The leaders of the House Energy and Commerce Committee have come out with a proposal for overhauling the Medicare physician payment system.
The committee has posted a discussion draft of a “sustainable growth rate” (SGR) reform proposal on its section of the House website.
Members of Congress first included the SGR concept in the Balanced Budget Act of 1997 (BBA). The idea was to tie annual growth in per-enrollee Medicare spending to the annual growth rate in U.S. gross domestic product (GDP).
In practice, the SGR cuts would apply only to physicians and some other types of health care professionals, not to hospitals.
The SGR provisions has a big, indirect effect on the commercial health insurance market, because commercial health insurers often pay providers fees tied to the Medicare rates.
In some cases, for example, a plan may pay out-of-network providers 125 percent of the Medicare rate for some services, or it may arrange to pay in-network providers 110 percent of the Medicare for all services.
Health care spending has grown much faster than GDP since 1997. Physicians and other affected providers have fought many successful battles to persuade Congress to put off applying SGR adjustments.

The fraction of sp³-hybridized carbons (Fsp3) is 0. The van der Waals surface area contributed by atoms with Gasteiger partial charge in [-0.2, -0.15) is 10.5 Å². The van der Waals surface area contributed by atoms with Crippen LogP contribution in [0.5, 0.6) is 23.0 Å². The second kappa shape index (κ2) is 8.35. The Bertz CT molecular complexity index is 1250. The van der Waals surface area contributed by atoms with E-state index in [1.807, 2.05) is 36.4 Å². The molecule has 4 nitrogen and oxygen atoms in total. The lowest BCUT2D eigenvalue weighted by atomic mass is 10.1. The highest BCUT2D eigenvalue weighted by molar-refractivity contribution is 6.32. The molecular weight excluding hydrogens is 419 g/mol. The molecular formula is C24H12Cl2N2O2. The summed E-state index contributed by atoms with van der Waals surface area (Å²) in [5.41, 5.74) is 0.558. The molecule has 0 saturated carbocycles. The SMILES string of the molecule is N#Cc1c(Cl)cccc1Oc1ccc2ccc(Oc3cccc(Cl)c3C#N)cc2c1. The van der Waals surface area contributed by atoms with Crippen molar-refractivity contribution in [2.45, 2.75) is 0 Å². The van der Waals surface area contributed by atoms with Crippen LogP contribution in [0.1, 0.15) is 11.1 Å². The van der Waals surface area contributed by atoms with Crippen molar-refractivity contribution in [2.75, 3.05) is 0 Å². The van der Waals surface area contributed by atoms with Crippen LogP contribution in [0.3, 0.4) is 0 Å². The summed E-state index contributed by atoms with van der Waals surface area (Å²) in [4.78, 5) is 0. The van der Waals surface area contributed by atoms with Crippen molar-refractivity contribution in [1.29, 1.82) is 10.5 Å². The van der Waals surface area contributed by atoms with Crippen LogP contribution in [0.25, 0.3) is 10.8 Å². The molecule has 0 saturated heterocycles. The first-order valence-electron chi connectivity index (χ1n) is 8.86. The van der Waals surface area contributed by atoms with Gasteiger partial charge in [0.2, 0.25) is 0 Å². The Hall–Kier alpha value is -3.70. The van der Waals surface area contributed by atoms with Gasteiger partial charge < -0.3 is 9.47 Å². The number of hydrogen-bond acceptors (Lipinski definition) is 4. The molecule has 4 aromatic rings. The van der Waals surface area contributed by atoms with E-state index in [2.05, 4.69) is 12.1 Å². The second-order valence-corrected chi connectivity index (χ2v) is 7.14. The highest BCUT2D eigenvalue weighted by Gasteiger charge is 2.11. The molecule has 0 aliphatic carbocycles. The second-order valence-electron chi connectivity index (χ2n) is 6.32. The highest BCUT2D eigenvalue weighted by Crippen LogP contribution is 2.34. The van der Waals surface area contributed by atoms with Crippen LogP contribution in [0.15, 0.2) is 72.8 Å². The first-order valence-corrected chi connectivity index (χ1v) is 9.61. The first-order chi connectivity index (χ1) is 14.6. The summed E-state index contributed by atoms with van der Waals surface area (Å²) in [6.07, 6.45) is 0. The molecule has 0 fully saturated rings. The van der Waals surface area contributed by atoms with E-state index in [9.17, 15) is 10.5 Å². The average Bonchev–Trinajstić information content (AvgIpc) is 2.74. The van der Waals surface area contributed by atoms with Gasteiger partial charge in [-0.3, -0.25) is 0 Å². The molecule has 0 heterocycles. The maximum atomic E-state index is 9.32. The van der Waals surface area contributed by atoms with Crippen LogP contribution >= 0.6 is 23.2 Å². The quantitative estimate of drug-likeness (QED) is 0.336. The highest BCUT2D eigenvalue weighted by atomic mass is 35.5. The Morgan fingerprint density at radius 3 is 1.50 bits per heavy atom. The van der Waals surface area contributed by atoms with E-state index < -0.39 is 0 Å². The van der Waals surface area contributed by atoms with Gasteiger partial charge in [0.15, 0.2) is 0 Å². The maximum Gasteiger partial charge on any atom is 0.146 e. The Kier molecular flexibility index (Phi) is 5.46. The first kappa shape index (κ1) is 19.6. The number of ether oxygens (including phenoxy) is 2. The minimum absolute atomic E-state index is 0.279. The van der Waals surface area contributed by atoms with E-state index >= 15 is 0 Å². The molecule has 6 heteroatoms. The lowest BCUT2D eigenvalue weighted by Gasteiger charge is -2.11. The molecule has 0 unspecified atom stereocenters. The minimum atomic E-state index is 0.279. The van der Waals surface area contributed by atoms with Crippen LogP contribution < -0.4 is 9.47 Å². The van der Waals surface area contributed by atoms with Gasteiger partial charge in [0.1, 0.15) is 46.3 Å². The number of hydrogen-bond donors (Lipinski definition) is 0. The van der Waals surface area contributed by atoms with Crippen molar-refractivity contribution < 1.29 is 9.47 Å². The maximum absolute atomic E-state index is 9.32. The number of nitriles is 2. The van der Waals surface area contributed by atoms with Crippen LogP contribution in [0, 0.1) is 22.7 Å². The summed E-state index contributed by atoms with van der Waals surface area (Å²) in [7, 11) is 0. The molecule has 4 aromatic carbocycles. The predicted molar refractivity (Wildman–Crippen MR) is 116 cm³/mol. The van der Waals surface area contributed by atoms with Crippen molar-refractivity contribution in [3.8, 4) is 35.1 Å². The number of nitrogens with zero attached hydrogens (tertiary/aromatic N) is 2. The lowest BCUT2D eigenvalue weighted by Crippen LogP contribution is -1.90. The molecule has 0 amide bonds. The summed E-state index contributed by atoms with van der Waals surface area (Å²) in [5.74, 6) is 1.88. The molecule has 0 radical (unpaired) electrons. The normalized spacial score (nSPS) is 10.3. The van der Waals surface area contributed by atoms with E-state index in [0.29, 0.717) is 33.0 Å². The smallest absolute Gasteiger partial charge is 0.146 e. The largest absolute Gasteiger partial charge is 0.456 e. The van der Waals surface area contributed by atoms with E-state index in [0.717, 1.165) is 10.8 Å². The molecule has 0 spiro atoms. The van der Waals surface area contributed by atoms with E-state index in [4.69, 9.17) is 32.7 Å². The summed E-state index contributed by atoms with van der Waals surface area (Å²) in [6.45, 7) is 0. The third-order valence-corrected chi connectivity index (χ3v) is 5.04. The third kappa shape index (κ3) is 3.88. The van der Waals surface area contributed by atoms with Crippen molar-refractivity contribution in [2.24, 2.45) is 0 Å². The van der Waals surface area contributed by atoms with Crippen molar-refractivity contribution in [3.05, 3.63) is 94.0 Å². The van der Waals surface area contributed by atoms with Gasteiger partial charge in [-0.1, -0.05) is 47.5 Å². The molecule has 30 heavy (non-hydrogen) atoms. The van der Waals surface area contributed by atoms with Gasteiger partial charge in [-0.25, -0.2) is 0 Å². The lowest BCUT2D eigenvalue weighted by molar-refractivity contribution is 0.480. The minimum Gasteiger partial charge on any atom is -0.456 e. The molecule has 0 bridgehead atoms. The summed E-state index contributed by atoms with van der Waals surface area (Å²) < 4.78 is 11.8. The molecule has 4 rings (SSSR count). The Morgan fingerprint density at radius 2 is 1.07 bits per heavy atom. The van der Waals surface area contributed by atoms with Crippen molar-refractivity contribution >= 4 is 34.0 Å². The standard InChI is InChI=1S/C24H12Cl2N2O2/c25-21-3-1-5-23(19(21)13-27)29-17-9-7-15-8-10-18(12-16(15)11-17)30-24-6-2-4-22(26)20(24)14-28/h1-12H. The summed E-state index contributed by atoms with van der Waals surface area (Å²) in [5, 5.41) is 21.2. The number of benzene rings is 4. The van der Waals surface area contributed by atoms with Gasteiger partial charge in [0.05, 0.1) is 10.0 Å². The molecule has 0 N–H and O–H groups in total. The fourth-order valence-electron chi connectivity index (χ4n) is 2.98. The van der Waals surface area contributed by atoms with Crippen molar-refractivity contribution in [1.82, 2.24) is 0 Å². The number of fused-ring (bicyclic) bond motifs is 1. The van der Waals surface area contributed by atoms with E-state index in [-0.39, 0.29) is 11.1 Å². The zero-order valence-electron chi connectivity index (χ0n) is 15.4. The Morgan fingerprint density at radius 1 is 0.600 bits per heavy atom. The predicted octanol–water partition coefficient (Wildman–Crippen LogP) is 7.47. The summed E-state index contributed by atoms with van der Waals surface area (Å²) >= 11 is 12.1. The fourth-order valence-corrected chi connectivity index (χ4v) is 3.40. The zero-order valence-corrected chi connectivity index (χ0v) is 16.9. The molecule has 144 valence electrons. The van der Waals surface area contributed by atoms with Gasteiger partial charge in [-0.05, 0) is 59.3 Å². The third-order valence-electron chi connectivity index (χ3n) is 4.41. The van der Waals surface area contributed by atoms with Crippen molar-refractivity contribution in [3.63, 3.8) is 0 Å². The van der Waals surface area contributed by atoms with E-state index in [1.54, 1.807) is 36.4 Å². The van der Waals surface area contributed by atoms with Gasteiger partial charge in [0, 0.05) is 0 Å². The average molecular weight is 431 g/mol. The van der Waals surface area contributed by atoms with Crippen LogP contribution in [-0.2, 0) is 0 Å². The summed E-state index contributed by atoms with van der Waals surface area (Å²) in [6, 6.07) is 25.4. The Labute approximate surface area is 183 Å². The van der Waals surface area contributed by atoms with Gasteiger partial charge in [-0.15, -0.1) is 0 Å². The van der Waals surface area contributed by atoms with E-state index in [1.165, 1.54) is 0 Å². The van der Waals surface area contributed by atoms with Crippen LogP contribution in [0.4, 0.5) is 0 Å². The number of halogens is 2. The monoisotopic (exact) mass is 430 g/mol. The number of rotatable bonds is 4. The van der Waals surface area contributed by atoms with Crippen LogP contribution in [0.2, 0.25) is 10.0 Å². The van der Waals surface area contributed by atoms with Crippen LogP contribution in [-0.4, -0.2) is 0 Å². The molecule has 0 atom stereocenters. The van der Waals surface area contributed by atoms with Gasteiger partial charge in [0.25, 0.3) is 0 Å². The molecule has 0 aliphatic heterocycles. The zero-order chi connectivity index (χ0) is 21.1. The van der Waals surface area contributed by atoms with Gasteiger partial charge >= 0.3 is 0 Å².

If Congress were going to cut Medicare physician reimbursement rates sharply enough to get back on the course required by the BBA SGR provision, the Medicare physician reimbursement rate would have to fall by about 27 percent.
Rep. Fred Upton, R-Mich., the chairman of the committee, and other committee members, such as Rep. Joe Pitts, R-Pa., the chair of the committee’s health subcommittee, have proposed replacing with SGR system with an effort to develop a quality-based “fee schedule provider competency update incentive program” that would type provider pay to quality scores.
The secretary of the U.S. Department of Health and Human Services (HHS) would develop the update incentive program together with relevant stakeholders.
Providers could avoid having to deal with the incentive program by agreeing to participate in an “alternative payment model,” such as an accountable care organization (ACO) program, a medical home program, a bundled payment program, or some other program that might help hold down total payments.
The discussion draft does not say whether or how Congress would offset any extra spending done while HHS was trying to get the new, quality-based spending programs to generate the kind of savings that the SGR program was supposed to generate.
Upton seemed to express an interest in bipartisanship in the proposal announcement.
“We will continue working closely with Ways and Means Committee Chairman [Dave] Camp as well as maintain our ongoing dialogue with committee Democrats as we work toward long-term solutions in the effort to improve quality of care,” Upton said in a statement.
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